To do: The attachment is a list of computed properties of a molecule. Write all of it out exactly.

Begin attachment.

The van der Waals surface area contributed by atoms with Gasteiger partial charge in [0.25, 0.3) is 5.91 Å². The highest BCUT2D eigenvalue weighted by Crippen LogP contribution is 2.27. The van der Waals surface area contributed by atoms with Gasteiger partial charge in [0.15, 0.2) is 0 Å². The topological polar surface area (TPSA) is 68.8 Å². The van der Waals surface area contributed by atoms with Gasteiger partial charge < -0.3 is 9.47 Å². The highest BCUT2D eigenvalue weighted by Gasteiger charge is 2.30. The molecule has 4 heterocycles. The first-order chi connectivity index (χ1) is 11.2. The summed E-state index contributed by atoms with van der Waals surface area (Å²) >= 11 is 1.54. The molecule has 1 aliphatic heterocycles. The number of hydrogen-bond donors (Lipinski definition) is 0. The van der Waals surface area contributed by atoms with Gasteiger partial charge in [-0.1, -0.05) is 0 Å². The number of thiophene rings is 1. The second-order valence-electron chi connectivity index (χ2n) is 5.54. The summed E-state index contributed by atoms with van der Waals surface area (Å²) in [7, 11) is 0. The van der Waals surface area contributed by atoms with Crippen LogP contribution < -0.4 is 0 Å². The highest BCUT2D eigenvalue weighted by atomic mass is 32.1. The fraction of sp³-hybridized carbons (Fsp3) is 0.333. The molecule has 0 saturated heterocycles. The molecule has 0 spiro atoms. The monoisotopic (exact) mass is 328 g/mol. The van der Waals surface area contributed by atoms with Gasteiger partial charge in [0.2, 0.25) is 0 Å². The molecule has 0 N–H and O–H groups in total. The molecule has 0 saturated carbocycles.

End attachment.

The van der Waals surface area contributed by atoms with Gasteiger partial charge in [0.25, 0.3) is 5.91 Å². The highest BCUT2D eigenvalue weighted by Crippen LogP contribution is 2.27. The van der Waals surface area contributed by atoms with Gasteiger partial charge in [0.15, 0.2) is 0 Å². The topological polar surface area (TPSA) is 68.8 Å². The van der Waals surface area contributed by atoms with Gasteiger partial charge < -0.3 is 9.47 Å². The highest BCUT2D eigenvalue weighted by Gasteiger charge is 2.30. The molecule has 4 heterocycles. The first-order chi connectivity index (χ1) is 11.2. The summed E-state index contributed by atoms with van der Waals surface area (Å²) >= 11 is 1.54. The molecule has 1 aliphatic heterocycles. The number of hydrogen-bond donors (Lipinski definition) is 0. The van der Waals surface area contributed by atoms with Gasteiger partial charge in [-0.1, -0.05) is 0 Å². The number of thiophene rings is 1. The second-order valence-electron chi connectivity index (χ2n) is 5.54. The summed E-state index contributed by atoms with van der Waals surface area (Å²) in [7, 11) is 0. The van der Waals surface area contributed by atoms with Crippen LogP contribution < -0.4 is 0 Å². The highest BCUT2D eigenvalue weighted by atomic mass is 32.1. The fraction of sp³-hybridized carbons (Fsp3) is 0.333. The molecule has 0 saturated heterocycles. The molecule has 0 spiro atoms. The monoisotopic (exact) mass is 328 g/mol. The van der Waals surface area contributed by atoms with Gasteiger partial charge in [0.2, 0.25) is 0 Å². The molecule has 0 N–H and O–H groups in total. The molecule has 0 saturated carbocycles.